Queensland has for the first time allowed pill testing to be offered across the state to “reduce risks and harms associated with illicit drug use”.
The Palaszczuk Government made the groundbreaking announcement at 9am on Saturday, following the success the ACT has experienced from a similar program.
Like in Canberra, Queensland’s health authorities will offer two different type of pill testing services.
One will be permanently available in a central hub of Brisbane. It’s understood that this will be rolled out at an existing needle exchange in the inner-city, The Australian reported.
The second option will be a mobile pill testing facility which will be made available during music festivals across the state.
In an important disclaimer, the government announcement pointed out that police powers “remain the same” and testing does not take away from police powers related to offences of illicit drug possession, supply and trafficking which remain the same.
Minister for Health and Ambulance Services Yvette D‘Ath said of the change in policy: “We don’t want people ending up in our emergency departments or worse losing their life.
“It is important to note that pill testing services do not promote that drugs are safe, however they are among a suite of options that can positively affect outcomes regarding illicit drug use.
“Pill testing services will inform people what chemical substances are in their drugs.”
All the other states and territories besides Canberra and Queensland still do not allow for pill testing.
NSW and Victoria, the country’s two largest states, continue to resist calls for pill testing to be introduced.
Last week, NSW premier Dominic Perrottet copped criticism for responding to a of “magical thinking” after he responded to a renewed push for the scheme to be extended by saying “don’t take drugs”
The debate was sparked after two weekends ago, at the Transmission Music Festival on Saturday, February 11, 26-year-old Kieran Ngo died from an overdose on MDMA, just hours after taking the drug.
Twelve more people were hospitalised due to drug-related incidents at the event.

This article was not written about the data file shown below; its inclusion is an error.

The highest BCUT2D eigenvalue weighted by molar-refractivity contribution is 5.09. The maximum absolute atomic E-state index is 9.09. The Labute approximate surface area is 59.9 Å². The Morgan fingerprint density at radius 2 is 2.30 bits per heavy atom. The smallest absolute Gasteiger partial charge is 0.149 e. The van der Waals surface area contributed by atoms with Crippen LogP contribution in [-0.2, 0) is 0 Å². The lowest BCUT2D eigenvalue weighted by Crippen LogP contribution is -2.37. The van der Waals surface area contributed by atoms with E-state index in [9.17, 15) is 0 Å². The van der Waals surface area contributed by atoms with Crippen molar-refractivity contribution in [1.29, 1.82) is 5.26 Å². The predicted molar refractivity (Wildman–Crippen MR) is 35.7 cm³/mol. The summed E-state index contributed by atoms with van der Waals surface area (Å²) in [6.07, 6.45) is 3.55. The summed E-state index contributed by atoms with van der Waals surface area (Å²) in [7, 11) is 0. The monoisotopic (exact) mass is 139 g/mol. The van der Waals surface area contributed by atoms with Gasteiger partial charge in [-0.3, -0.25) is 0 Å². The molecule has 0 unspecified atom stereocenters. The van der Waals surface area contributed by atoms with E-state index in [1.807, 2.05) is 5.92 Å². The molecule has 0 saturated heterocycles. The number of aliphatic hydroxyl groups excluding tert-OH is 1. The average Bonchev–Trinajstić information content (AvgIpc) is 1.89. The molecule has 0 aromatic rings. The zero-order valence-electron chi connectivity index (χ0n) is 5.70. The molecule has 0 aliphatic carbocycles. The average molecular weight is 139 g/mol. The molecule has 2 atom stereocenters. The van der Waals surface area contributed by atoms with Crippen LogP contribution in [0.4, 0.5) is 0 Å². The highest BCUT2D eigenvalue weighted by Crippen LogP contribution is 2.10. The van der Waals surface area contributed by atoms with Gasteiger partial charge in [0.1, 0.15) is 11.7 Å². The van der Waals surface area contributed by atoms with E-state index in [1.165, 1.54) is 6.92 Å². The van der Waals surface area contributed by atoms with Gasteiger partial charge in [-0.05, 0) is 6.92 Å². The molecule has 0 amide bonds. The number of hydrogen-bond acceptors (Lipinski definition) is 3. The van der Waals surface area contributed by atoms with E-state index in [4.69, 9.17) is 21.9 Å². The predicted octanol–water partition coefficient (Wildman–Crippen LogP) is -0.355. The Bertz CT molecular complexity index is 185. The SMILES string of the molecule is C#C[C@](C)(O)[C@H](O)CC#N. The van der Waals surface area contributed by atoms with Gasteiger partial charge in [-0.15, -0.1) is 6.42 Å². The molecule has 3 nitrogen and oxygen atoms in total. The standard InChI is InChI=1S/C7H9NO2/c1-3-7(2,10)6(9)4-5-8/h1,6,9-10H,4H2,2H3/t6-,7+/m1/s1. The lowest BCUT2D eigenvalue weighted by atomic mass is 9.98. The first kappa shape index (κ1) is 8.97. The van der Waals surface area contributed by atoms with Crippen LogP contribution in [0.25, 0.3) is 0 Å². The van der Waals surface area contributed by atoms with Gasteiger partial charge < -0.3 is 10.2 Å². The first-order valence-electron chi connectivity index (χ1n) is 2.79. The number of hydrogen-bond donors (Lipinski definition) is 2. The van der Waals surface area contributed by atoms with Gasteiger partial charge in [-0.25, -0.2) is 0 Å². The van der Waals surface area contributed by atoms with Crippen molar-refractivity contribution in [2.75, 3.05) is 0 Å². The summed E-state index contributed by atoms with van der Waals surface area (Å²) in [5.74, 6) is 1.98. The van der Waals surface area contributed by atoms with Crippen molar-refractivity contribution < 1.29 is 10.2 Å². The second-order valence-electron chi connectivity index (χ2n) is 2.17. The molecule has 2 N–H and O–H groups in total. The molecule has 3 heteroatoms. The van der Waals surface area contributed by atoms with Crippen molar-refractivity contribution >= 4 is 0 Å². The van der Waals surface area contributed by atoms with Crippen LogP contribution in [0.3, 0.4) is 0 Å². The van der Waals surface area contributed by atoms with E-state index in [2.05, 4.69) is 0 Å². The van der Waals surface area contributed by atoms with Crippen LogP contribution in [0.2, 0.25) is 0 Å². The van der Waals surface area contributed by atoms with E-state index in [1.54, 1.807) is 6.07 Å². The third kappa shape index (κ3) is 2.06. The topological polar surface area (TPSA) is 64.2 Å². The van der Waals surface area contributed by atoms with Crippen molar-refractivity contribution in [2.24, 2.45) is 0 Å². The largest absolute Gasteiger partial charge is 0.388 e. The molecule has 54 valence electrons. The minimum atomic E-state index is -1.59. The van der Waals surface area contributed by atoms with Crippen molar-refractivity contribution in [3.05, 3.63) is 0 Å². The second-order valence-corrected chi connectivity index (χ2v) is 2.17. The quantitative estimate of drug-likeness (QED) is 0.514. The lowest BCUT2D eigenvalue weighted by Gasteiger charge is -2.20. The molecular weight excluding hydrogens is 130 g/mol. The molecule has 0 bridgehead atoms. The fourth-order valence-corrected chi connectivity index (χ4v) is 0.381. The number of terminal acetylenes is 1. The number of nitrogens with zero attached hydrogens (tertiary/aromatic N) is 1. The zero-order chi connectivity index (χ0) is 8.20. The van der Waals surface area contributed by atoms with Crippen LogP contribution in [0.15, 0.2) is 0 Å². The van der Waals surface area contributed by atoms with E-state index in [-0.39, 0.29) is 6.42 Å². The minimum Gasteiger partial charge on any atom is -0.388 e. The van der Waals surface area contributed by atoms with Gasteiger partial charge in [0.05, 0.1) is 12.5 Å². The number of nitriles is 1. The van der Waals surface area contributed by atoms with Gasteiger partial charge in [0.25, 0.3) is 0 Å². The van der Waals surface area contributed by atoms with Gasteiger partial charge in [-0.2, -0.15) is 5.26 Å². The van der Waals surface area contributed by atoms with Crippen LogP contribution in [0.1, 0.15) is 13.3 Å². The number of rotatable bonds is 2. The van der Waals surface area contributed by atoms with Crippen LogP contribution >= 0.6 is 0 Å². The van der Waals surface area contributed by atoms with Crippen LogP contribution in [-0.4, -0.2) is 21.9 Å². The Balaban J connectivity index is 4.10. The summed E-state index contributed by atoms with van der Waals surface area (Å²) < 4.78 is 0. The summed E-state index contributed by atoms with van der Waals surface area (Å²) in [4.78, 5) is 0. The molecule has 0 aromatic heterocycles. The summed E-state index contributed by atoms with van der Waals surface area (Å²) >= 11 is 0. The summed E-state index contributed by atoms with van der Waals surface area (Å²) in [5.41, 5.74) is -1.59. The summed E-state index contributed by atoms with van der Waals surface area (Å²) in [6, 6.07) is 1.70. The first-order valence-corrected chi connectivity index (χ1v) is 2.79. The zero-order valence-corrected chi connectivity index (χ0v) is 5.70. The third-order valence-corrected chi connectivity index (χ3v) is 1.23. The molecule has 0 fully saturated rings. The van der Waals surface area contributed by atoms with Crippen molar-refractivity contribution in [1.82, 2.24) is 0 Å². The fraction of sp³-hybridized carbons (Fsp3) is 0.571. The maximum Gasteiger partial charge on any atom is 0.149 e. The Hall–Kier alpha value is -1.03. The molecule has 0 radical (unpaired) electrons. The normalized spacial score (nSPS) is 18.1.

More than 130 people were treated by medics at the venue with complaints related to drug use and heat exhaustion, according to NSW Police.
Queensland’s new pill testing rules is a significant backflip from the state’s previous hard stance on drugs.
It comes as earlier this week, on Tuesday, Queensland also softened other drug-related legislation in a sign of a major reform for the state.
The changes include giving anyone caught carrying up to a gram of heroin, cocaine, or ice three chances before they face criminal charges.
First-time offenders will get a warning, and second- and third-time offenders will be offered an opportunity to participate in a drug diversionary program.
Only on the fourth time are police required to issue a court notice to appear on the charge of drug possession.
The new laws – which the Palaszczuk government developed alongside police and health and drug experts – intend to ease the workload on police and the courts, and keep users with health issues out for the judicial system.
The move brings Queensland into line with other states and territories in offering diversionary programs or education rather than convictions for possession of drugs other than cannabis.
These new laws are among the softest in Australia.
Victoria offers fewer chances before a conviction on possession and NSW law defines a “small quantity” of a drug being a quarter of Queensland’s. Only the ACT and South Australia are more lenient.
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